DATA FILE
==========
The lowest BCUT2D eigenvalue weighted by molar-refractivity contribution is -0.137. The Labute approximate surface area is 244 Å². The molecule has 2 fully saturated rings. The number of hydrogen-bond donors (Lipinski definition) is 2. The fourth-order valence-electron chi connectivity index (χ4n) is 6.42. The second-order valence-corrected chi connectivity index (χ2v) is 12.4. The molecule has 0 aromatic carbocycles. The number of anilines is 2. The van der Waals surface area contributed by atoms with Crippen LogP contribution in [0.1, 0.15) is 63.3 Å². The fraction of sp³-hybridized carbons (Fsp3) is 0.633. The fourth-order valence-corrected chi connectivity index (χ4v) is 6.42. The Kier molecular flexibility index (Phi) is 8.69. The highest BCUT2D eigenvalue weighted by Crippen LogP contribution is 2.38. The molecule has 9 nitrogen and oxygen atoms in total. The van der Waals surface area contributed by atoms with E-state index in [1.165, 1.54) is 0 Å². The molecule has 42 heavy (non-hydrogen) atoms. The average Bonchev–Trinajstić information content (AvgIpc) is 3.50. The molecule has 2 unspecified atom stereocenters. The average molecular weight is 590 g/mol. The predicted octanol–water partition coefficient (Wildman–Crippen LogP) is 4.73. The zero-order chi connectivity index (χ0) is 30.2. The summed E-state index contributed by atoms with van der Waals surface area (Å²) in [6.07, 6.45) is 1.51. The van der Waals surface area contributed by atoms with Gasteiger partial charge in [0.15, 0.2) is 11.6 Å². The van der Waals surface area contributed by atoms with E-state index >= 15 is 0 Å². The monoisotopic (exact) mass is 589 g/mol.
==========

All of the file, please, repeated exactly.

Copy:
The lowest BCUT2D eigenvalue weighted by molar-refractivity contribution is -0.137. The Labute approximate surface area is 244 Å². The molecule has 2 fully saturated rings. The number of hydrogen-bond donors (Lipinski definition) is 2. The fourth-order valence-electron chi connectivity index (χ4n) is 6.42. The second-order valence-corrected chi connectivity index (χ2v) is 12.4. The molecule has 0 aromatic carbocycles. The number of anilines is 2. The van der Waals surface area contributed by atoms with Crippen LogP contribution in [0.1, 0.15) is 63.3 Å². The fraction of sp³-hybridized carbons (Fsp3) is 0.633. The fourth-order valence-corrected chi connectivity index (χ4v) is 6.42. The Kier molecular flexibility index (Phi) is 8.69. The highest BCUT2D eigenvalue weighted by Crippen LogP contribution is 2.38. The molecule has 9 nitrogen and oxygen atoms in total. The van der Waals surface area contributed by atoms with E-state index in [1.165, 1.54) is 0 Å². The molecule has 42 heavy (non-hydrogen) atoms. The average Bonchev–Trinajstić information content (AvgIpc) is 3.50. The molecule has 2 unspecified atom stereocenters. The average molecular weight is 590 g/mol. The predicted octanol–water partition coefficient (Wildman–Crippen LogP) is 4.73. The zero-order chi connectivity index (χ0) is 30.2. The summed E-state index contributed by atoms with van der Waals surface area (Å²) in [6.07, 6.45) is 1.51. The van der Waals surface area contributed by atoms with Gasteiger partial charge in [0.15, 0.2) is 11.6 Å². The van der Waals surface area contributed by atoms with E-state index >= 15 is 0 Å². The monoisotopic (exact) mass is 589 g/mol.